The actions of others can have a huge impact on us and can often affect how we feel about ourselves. How many of us have had the wind knocked out of us by someone we care about or have allowed someone else’s opinion to make us doubt ourselves? We need to teach children that their actions do impact others and that as much as other people can impact them too, their own confidence and self-belief will always give them the strength to overcome it.
9. To use positive traits as a superpower
Politeness, kindness, honesty, patience, and positivity cost nothing. Can you imagine a world where everybody had these attributes? We need to teach children that these simple traits can have a huge impact on the world around us and the people in it.
10. Gratitude and appreciation
In this fast-paced, digital world that we live in, it can be easy to forget to appreciate the small things in life. How many people search for happiness in external, material objects? We need to teach children that happiness comes from within and to be grateful for the simple things. In times of darkness, there are always things to be grateful for if we look for them. If children are taught to look for these things from a young age, they will be more able to see a light in dark times when they are older.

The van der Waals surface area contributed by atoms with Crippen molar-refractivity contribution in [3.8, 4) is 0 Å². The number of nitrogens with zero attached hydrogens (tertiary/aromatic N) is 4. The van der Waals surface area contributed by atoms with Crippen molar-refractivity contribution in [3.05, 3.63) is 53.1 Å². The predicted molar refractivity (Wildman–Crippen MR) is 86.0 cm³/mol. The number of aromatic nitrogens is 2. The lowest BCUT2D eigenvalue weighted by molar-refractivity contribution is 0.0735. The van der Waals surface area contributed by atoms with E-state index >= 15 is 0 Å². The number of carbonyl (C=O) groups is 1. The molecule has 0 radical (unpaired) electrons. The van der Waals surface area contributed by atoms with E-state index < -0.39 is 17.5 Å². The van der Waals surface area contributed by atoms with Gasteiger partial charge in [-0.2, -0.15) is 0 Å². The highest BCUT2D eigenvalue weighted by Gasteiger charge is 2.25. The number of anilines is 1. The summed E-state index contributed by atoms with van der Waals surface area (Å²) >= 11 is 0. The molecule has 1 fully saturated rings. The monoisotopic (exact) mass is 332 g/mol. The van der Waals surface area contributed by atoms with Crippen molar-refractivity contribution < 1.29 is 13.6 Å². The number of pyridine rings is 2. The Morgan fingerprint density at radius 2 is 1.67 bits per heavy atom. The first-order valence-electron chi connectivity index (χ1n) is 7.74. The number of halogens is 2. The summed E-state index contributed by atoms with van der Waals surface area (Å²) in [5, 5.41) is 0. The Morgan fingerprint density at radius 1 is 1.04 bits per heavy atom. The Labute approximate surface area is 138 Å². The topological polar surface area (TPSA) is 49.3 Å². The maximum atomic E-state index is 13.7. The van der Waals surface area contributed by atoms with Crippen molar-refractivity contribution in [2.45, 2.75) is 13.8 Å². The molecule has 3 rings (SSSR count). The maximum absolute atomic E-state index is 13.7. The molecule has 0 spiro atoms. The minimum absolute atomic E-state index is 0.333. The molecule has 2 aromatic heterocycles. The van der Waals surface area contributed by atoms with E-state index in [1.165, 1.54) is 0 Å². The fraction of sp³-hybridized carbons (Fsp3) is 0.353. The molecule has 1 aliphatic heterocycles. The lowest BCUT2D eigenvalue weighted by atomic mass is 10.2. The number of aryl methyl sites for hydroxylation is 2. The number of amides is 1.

11. That the word ‘sorry’ means nothing if we don’t change our actions
How many of us know someone who always says ‘sorry’, but then does the same actions repeatedly? We need to teach children that ‘sorry’ is a meaningless word if our actions don’t change.
12. To be brave and to try new things